Good luck!

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    Quote Originally Posted by Johann Sebastian Bach View Post
    Yes, it all makes perfect sense! No-one should ever tell you the right age to study music, because there isn't a right age (unless you want to be a world-class professional. I work each week with around 200 amateur musicians who absolutely adore their hobby, which they take very seriously. Some of them are in their 20s and some are in their 80s. Most of them have singing lessons and many have taken theory lessons. As a result of their serious dedication to their hobby, they get to perform some of the world's greatest musical treasures, such as Bach's B minor mass; Elgar's Dream of Gerontius; Beethoven's 9th symphony and so on.

    I think you're to be congratulated for doing something very different and for insisting that you're going to make a long-term commitment. You will get enormous satisfaction from being a musician. It's also worth pointing out that most amateur musicians are happier people than most professional musicians!

    Please try to meet up with others to make music. I mentioned earlier that you might find a choir to join - but if there isn't one near where you live, you could always start your own.

    Good luck!
    Thank You so much for kind words of support, that's exactly what I have asked about. It's very rare to do classical singing as a hobby, especially for men. It's investing like 300$ a month here in Croatia, but I think nothing is too much for such great things. I really could imagine doing it for a living professionaly, only if I had enough talent and interest since really early age. That scenario is probably never going to happen so I'll keep doing it as a hobby in my free time nad improving as much as I can.

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    Quote Originally Posted by Vishykc View Post
    I work with my awesome teacher on this, but I'd like to hear from other people more opinions. What is good and bad here? Have I some potential?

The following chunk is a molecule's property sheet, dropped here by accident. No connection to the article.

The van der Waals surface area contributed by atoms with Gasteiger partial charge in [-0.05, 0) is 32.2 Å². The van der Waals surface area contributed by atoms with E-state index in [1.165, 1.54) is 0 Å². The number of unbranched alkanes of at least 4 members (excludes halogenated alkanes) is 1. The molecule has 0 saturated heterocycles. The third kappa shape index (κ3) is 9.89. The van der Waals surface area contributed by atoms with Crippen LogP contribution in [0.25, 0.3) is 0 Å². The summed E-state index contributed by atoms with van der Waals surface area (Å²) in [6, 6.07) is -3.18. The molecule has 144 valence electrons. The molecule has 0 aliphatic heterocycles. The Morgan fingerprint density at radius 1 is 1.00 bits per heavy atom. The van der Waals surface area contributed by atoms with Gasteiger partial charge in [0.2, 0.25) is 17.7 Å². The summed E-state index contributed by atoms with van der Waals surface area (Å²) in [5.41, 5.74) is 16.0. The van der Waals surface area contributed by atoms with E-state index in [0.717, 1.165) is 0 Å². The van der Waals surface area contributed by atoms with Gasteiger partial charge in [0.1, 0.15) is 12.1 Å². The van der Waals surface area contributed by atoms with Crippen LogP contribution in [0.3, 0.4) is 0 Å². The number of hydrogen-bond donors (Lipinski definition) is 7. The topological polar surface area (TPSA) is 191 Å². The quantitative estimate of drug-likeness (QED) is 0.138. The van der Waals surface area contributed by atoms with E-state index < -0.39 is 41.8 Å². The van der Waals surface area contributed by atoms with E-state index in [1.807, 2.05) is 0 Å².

Your teacher may be an "awesome" person, but he is almost certainy incompetent. Unfortunately, this is far from rare because of how singing ecosystem works in the market economy. With correct classical training any healthy voice must sound much better than this. The question about you potential is moot at this point because your voice hasn't even started to develop.

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    Quote Originally Posted by Vishykc View Post
    Well, I don't know what to say Just starting out, but can I become at least ok at classical singing in many years?
    Given an excellent teacher (very rare) most people can become "OK" in about 150 lessons. After that the progress becomes so slow and gains so modest that amateurs have neither time nor motivation to continue.

    Quote Originally Posted by Vishykc View Post
    Well, she says a lot of things about phrasing, pronunciating, how to do dynamics etc. I've made a big progress, but is it worth doing for me? I love classical, especially opera genre.
    You have gained confidence and ear that you mistake for progress in technique. Which is very common, I was in exactly the same situation before I started training properly.